List of municipalities in Yukon

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Map of Canada with Yukon highlighted in red
Location of Yukon in Canada
Map showing locations of all municipalities of Yukon
Distribution of Yukon's eight municipalities by type
Whitehorse on the Yukon River
Whitehorse is Yukon's capital city and largest municipality
Dawson City on the Yukon River
Aerial view of Dawson City with the Yukon River

Yukon is the second-most populous of Canada's three territories with 33,897 residents as of 2011 and is the smallest territory in land area at approximately 475,000 km2 (183,000 sq mi).[1] Yukon's eight municipalities cover only 0.2% of the territory's land mass[a] but are home to 80.2% of its population.[1][3][4]

Municipal governments are created by the Government of Yukon in accordance with the Municipal Act of 2001.[5] Classifications of municipalities under the Municipal Act include cities and towns.[5] Whitehorse is the capital of Yukon and its only city. The remaining seven municipalities are towns of which four were villages that were continued as towns upon adoption of the 2001 Municipal Act.[5]

Over two-thirds of the population of Yukon (68.7%) resides in Whitehorse, the largest municipality in the territory at 23,276 residents.[3] It is also the largest municipality by land area at 416.54 km2 (160.83 sq mi).[3] The smallest municipality by population is Teslin with 122 residents, while the smallest by land area is Mayo at 1.06 km2 (0.41 sq mi).[3]

Cities[edit]

A proposal to incorporate a community as a city can be initiated under the Municipal Act at the request of Yukon's Minister of Community Services, a municipal council, or a minimum 30% of residents that are eligible electors if the community has an estimated population over 2,500.[5] The only city in Yukon is Whitehorse, which is the largest of the three cities in Northern Canada's three territories. It had a population of 23,276 residents and a land area of 416.54 km2 (160.83 sq mi) in the 2011 Census.[3] The City of Dawson is a former city in Yukon that now has town status but is permitted to retain "city" in its official name.[5]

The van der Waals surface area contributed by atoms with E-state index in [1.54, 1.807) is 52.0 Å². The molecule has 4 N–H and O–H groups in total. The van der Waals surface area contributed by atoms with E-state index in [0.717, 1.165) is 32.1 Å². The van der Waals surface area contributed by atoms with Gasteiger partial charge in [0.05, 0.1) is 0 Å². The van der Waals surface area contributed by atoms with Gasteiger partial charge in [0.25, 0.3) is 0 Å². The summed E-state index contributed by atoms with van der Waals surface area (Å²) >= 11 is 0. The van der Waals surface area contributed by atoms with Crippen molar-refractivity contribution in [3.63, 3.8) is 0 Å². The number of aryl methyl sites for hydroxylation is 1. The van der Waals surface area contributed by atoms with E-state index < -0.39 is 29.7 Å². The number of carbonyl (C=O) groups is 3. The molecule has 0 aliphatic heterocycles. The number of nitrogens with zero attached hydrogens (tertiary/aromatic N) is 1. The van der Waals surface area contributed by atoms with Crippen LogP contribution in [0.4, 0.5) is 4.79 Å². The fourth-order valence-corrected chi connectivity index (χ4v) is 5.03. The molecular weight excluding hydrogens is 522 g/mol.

Towns[edit]

A proposal to incorporate a community as a town can be initiated under the Municipal Act at the request of the Minister of Community Services, a municipal council, or a minimum 30% of residents that are eligible electors if the community has an estimated population over 300.[5] All municipalities that were villages prior to the adoption of the 2001 Municipal Act were continued as towns but were permitted to retain "village" in their official names.[5] Yukon has seven towns. Dawson City is the territory's largest town by population with 1,319 residents and Faro is the largest by land area 203.57 km2 (78.60 sq mi).[3] Teslin is the smallest town by population at 122 residents while Mayo is the smallest by land area at 1.06 km2 (0.41 sq mi).[3]

List of municipalities[edit]

Name Status[4] Official name Incorporation date[6] Population
(2011)[3]
Population
(2006)[3]
Change
(%)[3]
Land area
(km²)[3]
Population density
(per km²)[3]
Carmacks Town Village of Carmacks November 1, 1984 503 425 18.4 36.95 13.6
Dawson Town City of Dawson January 9, 1902 1,319 1,327 −0.6 32.45 40.7
Faro Town Town of Faro June 13, 1969 344 341 0.9 203.57 1.7
Haines Junction Town Village of Haines Junction October 1, 1984 593 589 0.7 34.49 17.2
Mayo Town Village of Mayo June 1, 1984 226 248 −8.9 1.06 213.2
Teslin Town Village of Teslin August 1, 1984 122 141 −13.5 1.92 63.6
Watson Lake Town Town of Watson Lake April 1, 1984 802 846 −5.2 6.11 131.3
Whitehorse City City of Whitehorse June 1, 1950 23,276 20,461 13.8 416.54 55.9
Total 27,185 24,378 11.5 733.08 37.1

See also[edit]

Notes[edit]

  1. ^ The remaining 99.8% of Yukon's land mass comprises two unincorporated hamlets, four unorganized areas, four Indian settlements, four self-governments (Indian reserves), thirteen unincorporated settlements and a Teslin land claim.[2] Unorganized Yukon, one of the four unorganized areas, accounts for the vast majority of the territory's land mass at 98.1%.[3]

References[edit]

  1. ^ a b "Population and dwelling counts, for Canada, provinces and territories, 2011 and 2006 censuses". Statistics Canada. January 13, 2014. Retrieved June 23, 2014. 
  2. ^ "Interim List of Changes to Municipal Boundaries, Status, and Names: From January 2, 2012 to January 1, 2013" (PDF). Statistics Canada. pp. 6–7. Retrieved August 19, 2014. 
  3. ^ a b c d e f g h i j k l m "Population and dwelling counts, for Canada, provinces and territories, and census subdivisions (municipalities), 2011 and 2006 censuses (Yukon)". Statistics Canada. January 13, 2014. Retrieved January 15, 2014. 
  4. ^ a b "Yukon Communities". Government of Yukon. April 4, 2014. Retrieved June 24, 2014. 
  5. ^ a b c d e f g "Municipal Act" (PDF). Government of Yukon. 2002. Retrieved January 6, 2014. 
  6. ^ "Association of Yukon Communities Incorporation Dates". Association of Yukon Communities. Retrieved June 14, 2014. 

External links[edit]